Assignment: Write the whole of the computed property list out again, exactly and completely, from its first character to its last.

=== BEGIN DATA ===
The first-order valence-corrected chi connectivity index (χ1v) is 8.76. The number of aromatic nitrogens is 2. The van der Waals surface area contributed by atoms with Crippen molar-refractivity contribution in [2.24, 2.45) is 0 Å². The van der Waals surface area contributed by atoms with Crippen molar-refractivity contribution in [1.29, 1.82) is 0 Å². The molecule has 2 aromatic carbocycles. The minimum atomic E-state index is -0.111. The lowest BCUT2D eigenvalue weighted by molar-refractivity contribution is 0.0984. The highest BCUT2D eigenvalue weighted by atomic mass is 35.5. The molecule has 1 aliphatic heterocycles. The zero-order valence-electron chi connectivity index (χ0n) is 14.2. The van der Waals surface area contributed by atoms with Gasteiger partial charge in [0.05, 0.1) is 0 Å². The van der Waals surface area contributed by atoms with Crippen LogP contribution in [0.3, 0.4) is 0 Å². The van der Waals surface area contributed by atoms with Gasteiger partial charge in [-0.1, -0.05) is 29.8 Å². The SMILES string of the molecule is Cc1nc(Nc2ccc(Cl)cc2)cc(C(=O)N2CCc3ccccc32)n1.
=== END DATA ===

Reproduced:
The first-order valence-corrected chi connectivity index (χ1v) is 8.76. The number of aromatic nitrogens is 2. The van der Waals surface area contributed by atoms with Crippen molar-refractivity contribution in [2.24, 2.45) is 0 Å². The van der Waals surface area contributed by atoms with Crippen molar-refractivity contribution in [1.29, 1.82) is 0 Å². The molecule has 2 aromatic carbocycles. The minimum atomic E-state index is -0.111. The lowest BCUT2D eigenvalue weighted by molar-refractivity contribution is 0.0984. The highest BCUT2D eigenvalue weighted by atomic mass is 35.5. The molecule has 1 aliphatic heterocycles. The zero-order valence-electron chi connectivity index (χ0n) is 14.2. The van der Waals surface area contributed by atoms with Gasteiger partial charge in [0.05, 0.1) is 0 Å². The van der Waals surface area contributed by atoms with Crippen LogP contribution in [0.3, 0.4) is 0 Å². The van der Waals surface area contributed by atoms with Gasteiger partial charge in [-0.1, -0.05) is 29.8 Å². The SMILES string of the molecule is Cc1nc(Nc2ccc(Cl)cc2)cc(C(=O)N2CCc3ccccc32)n1.